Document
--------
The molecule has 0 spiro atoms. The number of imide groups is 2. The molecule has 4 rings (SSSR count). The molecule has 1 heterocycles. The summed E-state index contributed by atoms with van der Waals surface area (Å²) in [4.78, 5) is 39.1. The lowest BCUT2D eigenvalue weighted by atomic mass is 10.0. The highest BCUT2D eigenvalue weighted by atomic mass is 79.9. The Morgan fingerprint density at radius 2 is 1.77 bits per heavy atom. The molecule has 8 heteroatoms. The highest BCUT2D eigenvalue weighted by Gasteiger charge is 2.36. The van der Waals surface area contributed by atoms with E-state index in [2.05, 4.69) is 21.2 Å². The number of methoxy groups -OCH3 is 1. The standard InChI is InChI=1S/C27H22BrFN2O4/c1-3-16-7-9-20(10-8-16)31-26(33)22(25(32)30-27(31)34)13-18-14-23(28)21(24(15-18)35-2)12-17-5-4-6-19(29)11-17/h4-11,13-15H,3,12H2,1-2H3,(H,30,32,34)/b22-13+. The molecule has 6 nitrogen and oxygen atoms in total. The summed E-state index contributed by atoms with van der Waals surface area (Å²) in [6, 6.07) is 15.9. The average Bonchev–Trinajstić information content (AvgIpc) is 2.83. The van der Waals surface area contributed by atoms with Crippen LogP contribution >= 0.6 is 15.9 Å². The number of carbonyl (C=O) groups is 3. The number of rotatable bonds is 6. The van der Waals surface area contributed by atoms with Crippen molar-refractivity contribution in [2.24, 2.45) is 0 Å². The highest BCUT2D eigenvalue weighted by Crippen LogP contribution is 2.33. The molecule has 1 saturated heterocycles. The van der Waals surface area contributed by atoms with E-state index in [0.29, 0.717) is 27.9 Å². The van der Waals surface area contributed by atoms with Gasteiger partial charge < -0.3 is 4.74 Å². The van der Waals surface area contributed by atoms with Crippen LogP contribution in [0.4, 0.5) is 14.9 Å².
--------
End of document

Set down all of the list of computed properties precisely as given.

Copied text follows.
The molecule has 0 spiro atoms. The number of imide groups is 2. The molecule has 4 rings (SSSR count). The molecule has 1 heterocycles. The summed E-state index contributed by atoms with van der Waals surface area (Å²) in [4.78, 5) is 39.1. The lowest BCUT2D eigenvalue weighted by atomic mass is 10.0. The highest BCUT2D eigenvalue weighted by atomic mass is 79.9. The Morgan fingerprint density at radius 2 is 1.77 bits per heavy atom. The molecule has 8 heteroatoms. The highest BCUT2D eigenvalue weighted by Gasteiger charge is 2.36. The van der Waals surface area contributed by atoms with E-state index in [2.05, 4.69) is 21.2 Å². The number of methoxy groups -OCH3 is 1. The standard InChI is InChI=1S/C27H22BrFN2O4/c1-3-16-7-9-20(10-8-16)31-26(33)22(25(32)30-27(31)34)13-18-14-23(28)21(24(15-18)35-2)12-17-5-4-6-19(29)11-17/h4-11,13-15H,3,12H2,1-2H3,(H,30,32,34)/b22-13+. The molecule has 6 nitrogen and oxygen atoms in total. The summed E-state index contributed by atoms with van der Waals surface area (Å²) in [6, 6.07) is 15.9. The average Bonchev–Trinajstić information content (AvgIpc) is 2.83. The van der Waals surface area contributed by atoms with Crippen LogP contribution >= 0.6 is 15.9 Å². The number of carbonyl (C=O) groups is 3. The number of rotatable bonds is 6. The van der Waals surface area contributed by atoms with Crippen molar-refractivity contribution in [2.24, 2.45) is 0 Å². The highest BCUT2D eigenvalue weighted by Crippen LogP contribution is 2.33. The molecule has 1 saturated heterocycles. The van der Waals surface area contributed by atoms with E-state index in [0.29, 0.717) is 27.9 Å². The van der Waals surface area contributed by atoms with Gasteiger partial charge < -0.3 is 4.74 Å². The van der Waals surface area contributed by atoms with Crippen LogP contribution in [0.4, 0.5) is 14.9 Å².